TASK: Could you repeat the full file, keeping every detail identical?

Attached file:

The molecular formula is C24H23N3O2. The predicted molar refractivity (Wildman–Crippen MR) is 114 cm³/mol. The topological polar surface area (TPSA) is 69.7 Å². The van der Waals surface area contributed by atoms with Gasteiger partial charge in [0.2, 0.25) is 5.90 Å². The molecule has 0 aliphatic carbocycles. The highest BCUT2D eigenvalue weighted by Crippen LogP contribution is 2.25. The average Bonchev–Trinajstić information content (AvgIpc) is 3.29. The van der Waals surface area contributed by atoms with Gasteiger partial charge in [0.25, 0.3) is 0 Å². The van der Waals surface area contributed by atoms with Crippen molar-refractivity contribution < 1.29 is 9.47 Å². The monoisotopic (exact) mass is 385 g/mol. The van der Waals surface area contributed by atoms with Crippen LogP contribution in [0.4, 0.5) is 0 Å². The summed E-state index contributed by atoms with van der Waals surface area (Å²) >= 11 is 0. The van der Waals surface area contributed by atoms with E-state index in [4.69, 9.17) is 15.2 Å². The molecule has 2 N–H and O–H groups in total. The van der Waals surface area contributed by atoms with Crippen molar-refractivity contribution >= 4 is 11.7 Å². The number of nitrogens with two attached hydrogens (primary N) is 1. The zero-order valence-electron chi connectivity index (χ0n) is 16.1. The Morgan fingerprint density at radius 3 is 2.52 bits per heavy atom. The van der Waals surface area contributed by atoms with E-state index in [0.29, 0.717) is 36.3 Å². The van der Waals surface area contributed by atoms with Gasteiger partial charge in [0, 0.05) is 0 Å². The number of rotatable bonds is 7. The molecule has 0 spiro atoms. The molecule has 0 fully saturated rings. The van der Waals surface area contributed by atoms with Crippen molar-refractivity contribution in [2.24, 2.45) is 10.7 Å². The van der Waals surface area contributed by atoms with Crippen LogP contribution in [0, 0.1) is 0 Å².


The molecular formula is C24H23N3O2. The predicted molar refractivity (Wildman–Crippen MR) is 114 cm³/mol. The topological polar surface area (TPSA) is 69.7 Å². The van der Waals surface area contributed by atoms with Gasteiger partial charge in [0.2, 0.25) is 5.90 Å². The molecule has 0 aliphatic carbocycles. The highest BCUT2D eigenvalue weighted by Crippen LogP contribution is 2.25. The average Bonchev–Trinajstić information content (AvgIpc) is 3.29. The van der Waals surface area contributed by atoms with Gasteiger partial charge in [0.25, 0.3) is 0 Å². The van der Waals surface area contributed by atoms with Crippen molar-refractivity contribution < 1.29 is 9.47 Å². The monoisotopic (exact) mass is 385 g/mol. The van der Waals surface area contributed by atoms with Crippen LogP contribution in [0.4, 0.5) is 0 Å². The summed E-state index contributed by atoms with van der Waals surface area (Å²) >= 11 is 0. The van der Waals surface area contributed by atoms with E-state index in [4.69, 9.17) is 15.2 Å². The molecule has 2 N–H and O–H groups in total. The van der Waals surface area contributed by atoms with Crippen molar-refractivity contribution >= 4 is 11.7 Å². The number of nitrogens with two attached hydrogens (primary N) is 1. The zero-order valence-electron chi connectivity index (χ0n) is 16.1. The Morgan fingerprint density at radius 3 is 2.52 bits per heavy atom. The van der Waals surface area contributed by atoms with E-state index in [0.29, 0.717) is 36.3 Å². The van der Waals surface area contributed by atoms with Gasteiger partial charge in [0, 0.05) is 0 Å². The number of rotatable bonds is 7. The molecule has 0 spiro atoms. The molecule has 0 fully saturated rings. The van der Waals surface area contributed by atoms with Crippen molar-refractivity contribution in [2.24, 2.45) is 10.7 Å². The van der Waals surface area contributed by atoms with Crippen LogP contribution in [0, 0.1) is 0 Å².